Proving Fermat’s Last Theorem

Fermat’s last theorem is strikingly different and much more difficult to prove than the analogous problem for n = 2… The fact that the problem’s statement is understandable by schoolchildren makes it all the more frustrating, and it has probably generated more incorrect proofs than any other problem in the history of mathematics. No correct proof was found for 357 years, when a proof was finally published by Andrew Wiles in 1994. The term “last theorem” resulted because all the other theorems proposed by Fermat were eventually proved or disproved, either by his own proofs or by other mathematicians, in the two centuries following their proposition.”

Fermat claims to have proven it in his letter:

Cubum autem in duos cubos, aut quadratoquadratum in duos quadratoquadratos, et generaliter nullam in infinitum ultra quadratum potestatem in duos eiusdem nominis fas est dividere cuius rei demonstrationem mirabilem sane detexi. Hanc marginis exiguitas non caperet.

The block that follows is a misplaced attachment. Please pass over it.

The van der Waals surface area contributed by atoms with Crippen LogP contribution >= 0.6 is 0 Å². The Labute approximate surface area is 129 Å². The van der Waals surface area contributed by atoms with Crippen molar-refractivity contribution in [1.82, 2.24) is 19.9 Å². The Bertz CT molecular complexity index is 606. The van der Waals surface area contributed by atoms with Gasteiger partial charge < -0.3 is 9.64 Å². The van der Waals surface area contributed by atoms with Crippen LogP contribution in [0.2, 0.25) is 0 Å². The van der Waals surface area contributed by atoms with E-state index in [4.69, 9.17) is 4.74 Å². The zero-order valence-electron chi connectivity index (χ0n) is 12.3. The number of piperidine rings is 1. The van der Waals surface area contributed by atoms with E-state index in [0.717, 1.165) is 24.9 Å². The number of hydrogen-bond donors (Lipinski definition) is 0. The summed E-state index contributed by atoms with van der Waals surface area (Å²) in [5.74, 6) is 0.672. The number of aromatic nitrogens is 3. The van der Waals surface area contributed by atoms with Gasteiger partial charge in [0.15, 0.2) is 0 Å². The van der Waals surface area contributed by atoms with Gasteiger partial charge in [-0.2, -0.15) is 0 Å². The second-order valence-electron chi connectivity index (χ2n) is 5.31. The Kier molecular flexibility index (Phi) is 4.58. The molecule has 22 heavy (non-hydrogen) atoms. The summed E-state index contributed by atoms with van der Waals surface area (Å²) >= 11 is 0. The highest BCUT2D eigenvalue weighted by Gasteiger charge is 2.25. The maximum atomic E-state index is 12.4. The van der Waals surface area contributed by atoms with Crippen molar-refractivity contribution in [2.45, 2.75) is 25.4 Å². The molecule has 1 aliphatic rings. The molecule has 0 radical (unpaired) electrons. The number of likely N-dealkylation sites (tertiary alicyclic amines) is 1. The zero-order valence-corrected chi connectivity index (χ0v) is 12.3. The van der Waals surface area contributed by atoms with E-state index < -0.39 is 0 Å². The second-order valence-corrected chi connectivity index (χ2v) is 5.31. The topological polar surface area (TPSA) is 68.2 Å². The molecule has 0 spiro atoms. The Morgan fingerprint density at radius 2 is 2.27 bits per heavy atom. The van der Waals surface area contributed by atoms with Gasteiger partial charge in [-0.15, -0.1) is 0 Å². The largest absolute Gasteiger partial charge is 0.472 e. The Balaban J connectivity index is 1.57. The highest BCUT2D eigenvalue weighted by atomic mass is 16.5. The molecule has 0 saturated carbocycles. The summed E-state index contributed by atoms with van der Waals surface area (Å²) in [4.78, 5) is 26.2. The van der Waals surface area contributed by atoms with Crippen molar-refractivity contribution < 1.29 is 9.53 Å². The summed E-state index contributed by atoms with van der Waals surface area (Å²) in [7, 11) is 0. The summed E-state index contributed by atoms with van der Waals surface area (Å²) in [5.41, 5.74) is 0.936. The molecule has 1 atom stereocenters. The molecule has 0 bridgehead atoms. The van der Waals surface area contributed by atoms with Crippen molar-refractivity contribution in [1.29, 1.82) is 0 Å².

Translated:

I have discovered a truly marvelous proof that it is impossible to separate a cube into two cubes, or a fourth power into two fourth powers, or in general, any power higher than the second into two like powers. This margin is too narrow to contain it.

Right. Andrew Wiles has successfully proven the last theorem with techniques not made available to Fermat during his time. Fermat’s proof probably never existed.

Fermat’s Last Theorem Part 1

Fermat’s Last Theorem Part 2

Fermat’s Last Theorem Part 3

Fermat’s Last Theorem Part 4

Fermat’s Last Theorem Part 5

The solving of Fermat’s Last Theorem is much celebrated, now mathematicians are probably moving one to other unsolved problems.

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